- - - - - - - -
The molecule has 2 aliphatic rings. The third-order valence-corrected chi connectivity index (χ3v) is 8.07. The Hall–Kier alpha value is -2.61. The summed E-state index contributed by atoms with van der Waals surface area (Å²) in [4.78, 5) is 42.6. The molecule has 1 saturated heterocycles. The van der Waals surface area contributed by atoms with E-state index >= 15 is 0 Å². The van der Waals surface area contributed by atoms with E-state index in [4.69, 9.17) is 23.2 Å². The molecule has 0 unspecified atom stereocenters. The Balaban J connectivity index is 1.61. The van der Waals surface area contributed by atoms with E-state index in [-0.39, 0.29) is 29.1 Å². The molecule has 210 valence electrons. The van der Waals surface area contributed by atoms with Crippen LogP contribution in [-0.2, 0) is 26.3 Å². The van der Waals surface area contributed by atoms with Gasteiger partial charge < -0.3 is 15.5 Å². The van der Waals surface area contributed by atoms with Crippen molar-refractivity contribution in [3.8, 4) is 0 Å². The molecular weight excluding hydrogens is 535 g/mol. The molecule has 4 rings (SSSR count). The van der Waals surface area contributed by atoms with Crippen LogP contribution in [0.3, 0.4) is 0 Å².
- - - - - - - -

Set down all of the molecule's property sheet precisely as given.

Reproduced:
The molecule has 2 aliphatic rings. The third-order valence-corrected chi connectivity index (χ3v) is 8.07. The Hall–Kier alpha value is -2.61. The summed E-state index contributed by atoms with van der Waals surface area (Å²) in [4.78, 5) is 42.6. The molecule has 1 saturated heterocycles. The van der Waals surface area contributed by atoms with E-state index >= 15 is 0 Å². The van der Waals surface area contributed by atoms with E-state index in [4.69, 9.17) is 23.2 Å². The molecule has 0 unspecified atom stereocenters. The Balaban J connectivity index is 1.61. The van der Waals surface area contributed by atoms with E-state index in [-0.39, 0.29) is 29.1 Å². The molecule has 210 valence electrons. The van der Waals surface area contributed by atoms with Crippen LogP contribution in [-0.2, 0) is 26.3 Å². The van der Waals surface area contributed by atoms with Gasteiger partial charge < -0.3 is 15.5 Å². The van der Waals surface area contributed by atoms with Crippen molar-refractivity contribution in [3.8, 4) is 0 Å². The molecular weight excluding hydrogens is 535 g/mol. The molecule has 4 rings (SSSR count). The van der Waals surface area contributed by atoms with Crippen LogP contribution in [0.3, 0.4) is 0 Å².